Deer Park Spill Still Affecting Houston Ship Channel
Traffic remains backed up at the busy petroleum port of Houston, Texas as cleanup continues for the spill from the International Terminals Co. tank farm on the Houston Ship Channel.
While an earlier draft restriction has been lifted, the channel in the area of the spill is still limited to transits during daylight hours only, and even then it is only available one way at a time for large vessels. Traffic in both directions must pass through designated decontamination sites after passing through the spill area, though very few vessels have required decontamination so far.
With these restrictions in place, the channel is currently handling about one third of its normal traffic levels, and the Houston Pilots report that 55 vessels are waiting to go into the channel with 19 more waiting to come out. As of Thursday, there is no timeline for when the channel will fully reopen.
The cleanup effort affects a small stretch of the channel just off the Deer Park refining complex, primarily in Tucker Bayou, a harbor area that responders have encircled with containment booms. Officials say that response teams have recovered about 12,000 barrels of waste so far.
The Texas Commission on Environmental Quality has sued the tank farm operator, International Terminals Company, for alleged violations of the Texas Solid Waste Disposal Act and the Texas Water Code. “No Texan should have to suffer through what ITC’s neighbors have had to endure this week,” said TCEQ Executive Director Toby Baker in a statement Wednesday. “We’ve asked the attorney general to bring the full weight of the law against ITC with this action.”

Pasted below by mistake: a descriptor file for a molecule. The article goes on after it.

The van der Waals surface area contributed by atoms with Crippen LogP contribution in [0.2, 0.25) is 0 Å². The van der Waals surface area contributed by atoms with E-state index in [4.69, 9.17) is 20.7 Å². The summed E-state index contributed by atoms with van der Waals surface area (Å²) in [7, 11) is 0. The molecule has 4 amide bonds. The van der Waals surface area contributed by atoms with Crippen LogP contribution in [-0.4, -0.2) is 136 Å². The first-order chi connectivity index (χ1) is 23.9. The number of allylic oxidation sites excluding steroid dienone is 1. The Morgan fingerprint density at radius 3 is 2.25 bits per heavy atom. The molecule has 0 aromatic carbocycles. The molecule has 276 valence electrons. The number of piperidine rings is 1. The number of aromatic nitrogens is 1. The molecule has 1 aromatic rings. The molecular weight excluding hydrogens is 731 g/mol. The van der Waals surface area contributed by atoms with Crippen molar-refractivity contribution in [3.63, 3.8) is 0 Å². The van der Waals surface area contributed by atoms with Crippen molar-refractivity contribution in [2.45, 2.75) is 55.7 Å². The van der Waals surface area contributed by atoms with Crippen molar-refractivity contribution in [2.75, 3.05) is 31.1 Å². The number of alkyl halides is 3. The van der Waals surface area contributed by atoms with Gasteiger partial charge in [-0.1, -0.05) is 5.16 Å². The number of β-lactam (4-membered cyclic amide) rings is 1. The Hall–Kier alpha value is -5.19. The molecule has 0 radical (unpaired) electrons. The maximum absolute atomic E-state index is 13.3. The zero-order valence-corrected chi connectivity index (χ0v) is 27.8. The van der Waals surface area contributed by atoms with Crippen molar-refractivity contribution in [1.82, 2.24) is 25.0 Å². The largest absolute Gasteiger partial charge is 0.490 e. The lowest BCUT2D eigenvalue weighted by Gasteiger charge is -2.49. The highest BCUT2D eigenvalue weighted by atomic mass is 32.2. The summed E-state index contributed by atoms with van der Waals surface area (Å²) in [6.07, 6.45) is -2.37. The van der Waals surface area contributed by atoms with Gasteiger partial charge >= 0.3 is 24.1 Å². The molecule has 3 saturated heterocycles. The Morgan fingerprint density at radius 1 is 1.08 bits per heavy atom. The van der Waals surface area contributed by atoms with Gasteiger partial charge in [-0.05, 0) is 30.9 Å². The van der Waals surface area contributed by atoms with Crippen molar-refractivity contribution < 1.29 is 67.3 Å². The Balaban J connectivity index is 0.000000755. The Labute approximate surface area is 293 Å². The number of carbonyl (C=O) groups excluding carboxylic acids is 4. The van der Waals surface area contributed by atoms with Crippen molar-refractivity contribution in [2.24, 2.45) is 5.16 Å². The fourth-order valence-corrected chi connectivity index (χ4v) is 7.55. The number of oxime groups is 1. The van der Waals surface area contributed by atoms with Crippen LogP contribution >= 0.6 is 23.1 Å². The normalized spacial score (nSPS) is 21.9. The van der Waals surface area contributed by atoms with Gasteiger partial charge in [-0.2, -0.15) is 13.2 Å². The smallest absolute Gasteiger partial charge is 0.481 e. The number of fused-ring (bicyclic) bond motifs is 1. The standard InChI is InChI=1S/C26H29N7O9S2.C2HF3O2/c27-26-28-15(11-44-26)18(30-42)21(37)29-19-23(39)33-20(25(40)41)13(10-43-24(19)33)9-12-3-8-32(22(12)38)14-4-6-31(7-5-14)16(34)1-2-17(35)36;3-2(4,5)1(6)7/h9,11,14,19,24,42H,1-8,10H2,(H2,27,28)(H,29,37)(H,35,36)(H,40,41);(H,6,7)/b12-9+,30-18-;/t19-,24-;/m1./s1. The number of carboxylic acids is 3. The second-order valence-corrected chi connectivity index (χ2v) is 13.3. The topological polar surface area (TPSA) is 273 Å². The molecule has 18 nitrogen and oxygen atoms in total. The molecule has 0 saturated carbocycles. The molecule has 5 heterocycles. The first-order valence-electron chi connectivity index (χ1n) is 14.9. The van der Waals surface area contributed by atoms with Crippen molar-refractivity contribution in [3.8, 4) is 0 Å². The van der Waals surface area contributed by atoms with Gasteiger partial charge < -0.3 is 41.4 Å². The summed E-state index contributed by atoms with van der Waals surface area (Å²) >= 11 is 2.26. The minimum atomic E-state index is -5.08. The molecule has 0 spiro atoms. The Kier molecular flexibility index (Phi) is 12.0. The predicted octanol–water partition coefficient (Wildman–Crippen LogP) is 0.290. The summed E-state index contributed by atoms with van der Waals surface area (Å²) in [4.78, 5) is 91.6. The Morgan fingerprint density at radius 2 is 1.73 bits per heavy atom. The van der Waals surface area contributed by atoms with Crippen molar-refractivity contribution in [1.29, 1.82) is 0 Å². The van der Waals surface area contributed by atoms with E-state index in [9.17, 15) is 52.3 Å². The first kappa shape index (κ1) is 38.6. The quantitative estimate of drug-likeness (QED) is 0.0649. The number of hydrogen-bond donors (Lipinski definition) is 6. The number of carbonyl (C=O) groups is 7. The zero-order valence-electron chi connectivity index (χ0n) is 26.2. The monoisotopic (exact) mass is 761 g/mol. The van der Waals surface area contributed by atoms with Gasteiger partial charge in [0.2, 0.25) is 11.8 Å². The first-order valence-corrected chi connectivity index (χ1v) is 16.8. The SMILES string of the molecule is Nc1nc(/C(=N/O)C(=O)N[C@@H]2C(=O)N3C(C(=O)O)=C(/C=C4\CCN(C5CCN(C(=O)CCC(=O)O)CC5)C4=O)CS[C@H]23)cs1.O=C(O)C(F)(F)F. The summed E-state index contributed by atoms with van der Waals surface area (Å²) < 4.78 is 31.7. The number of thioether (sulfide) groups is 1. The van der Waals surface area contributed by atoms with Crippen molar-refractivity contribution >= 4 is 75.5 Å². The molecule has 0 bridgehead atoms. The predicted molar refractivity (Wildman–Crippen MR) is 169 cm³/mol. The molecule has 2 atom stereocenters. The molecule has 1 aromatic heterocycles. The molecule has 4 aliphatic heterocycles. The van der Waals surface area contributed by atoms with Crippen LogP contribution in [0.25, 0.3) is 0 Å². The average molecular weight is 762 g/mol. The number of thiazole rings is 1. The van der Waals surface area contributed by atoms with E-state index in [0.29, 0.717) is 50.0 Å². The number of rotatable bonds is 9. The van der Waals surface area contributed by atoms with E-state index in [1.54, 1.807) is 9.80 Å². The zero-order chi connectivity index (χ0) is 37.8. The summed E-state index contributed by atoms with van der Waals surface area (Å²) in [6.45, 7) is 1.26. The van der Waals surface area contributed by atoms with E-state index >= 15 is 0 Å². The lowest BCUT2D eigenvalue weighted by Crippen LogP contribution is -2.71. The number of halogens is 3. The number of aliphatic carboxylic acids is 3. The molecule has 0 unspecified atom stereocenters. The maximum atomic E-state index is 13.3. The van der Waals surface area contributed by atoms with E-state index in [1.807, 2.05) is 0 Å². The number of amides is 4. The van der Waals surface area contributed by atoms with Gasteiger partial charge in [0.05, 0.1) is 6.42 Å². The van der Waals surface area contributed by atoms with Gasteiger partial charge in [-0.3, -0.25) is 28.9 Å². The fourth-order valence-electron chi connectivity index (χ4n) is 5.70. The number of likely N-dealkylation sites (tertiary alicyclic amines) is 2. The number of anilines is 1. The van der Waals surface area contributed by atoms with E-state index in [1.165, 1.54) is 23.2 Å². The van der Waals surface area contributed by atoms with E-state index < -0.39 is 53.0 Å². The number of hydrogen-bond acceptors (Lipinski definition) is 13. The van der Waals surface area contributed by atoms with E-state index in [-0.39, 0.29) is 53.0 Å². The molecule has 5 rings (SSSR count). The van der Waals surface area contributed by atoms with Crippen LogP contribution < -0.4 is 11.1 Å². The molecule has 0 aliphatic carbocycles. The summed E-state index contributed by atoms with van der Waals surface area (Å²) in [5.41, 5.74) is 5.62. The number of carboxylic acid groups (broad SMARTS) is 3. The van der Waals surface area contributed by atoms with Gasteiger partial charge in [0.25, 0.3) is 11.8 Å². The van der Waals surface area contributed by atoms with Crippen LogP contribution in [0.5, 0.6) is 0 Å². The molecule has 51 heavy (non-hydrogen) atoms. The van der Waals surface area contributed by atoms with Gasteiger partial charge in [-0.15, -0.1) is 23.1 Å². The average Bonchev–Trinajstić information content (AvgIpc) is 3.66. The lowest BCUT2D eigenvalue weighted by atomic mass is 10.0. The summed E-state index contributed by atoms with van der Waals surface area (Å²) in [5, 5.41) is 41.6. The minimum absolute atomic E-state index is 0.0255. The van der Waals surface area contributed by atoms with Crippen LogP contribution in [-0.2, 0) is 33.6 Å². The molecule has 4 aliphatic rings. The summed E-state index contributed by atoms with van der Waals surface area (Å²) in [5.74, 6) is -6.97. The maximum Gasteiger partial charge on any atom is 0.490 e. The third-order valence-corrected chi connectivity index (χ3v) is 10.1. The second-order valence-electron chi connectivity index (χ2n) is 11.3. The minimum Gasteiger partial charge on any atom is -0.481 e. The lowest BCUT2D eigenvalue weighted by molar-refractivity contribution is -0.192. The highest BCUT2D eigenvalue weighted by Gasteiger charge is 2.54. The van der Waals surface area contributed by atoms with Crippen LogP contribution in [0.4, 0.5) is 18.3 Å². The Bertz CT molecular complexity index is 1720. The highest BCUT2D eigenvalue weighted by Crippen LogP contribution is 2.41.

The State of Texas is seeking a permanent injunction against International Terminals, along with civil penalties, attorney fees, court costs, and investigative costs.
Harris County, which contains Deer Park, is also suing ITC. “ITC is responsible for burning and air emissions in violation of the state’s Clean Air Act, discharging industrial waste into nearby waters in violation of state law and county regulations, and violation of county floodplain regulations by not having development permits for structures at its facility," the county wrote.
The fire at the ITC tank farm broke out on March 17, and it spread to seven filled tanks at its peak. It was largely out by March 20, but on March 22, the containment wall around the tank farm failed. This sent an unknown quantity of refined petroleum products and firefighting foam into a ditch that drains into the Houston Ship Channel. The U.S. Coast Guard closed the channel to marine traffic due to the spill and ongoing cleanup activity.
Surface water sampling from the Houston Ship Channel and Galveston Bay has not revealed any significant levels of contamination, according to TCEQ. Water supplies are not threatened, as no communities draw water from the channel. However, state officials have warned residents not to eat fish caught in the affected area.
On Thursday, eleven days after the accident, ITC president and CEO Bernt Netland posted a video expressing his apologies, marking his first public appearance since the fire began. The firm says that it is still investigating the cause of the fire.
Smoke plume from the tank fire as seen from the air, March 19 (Kyle Barnhart / Twitter)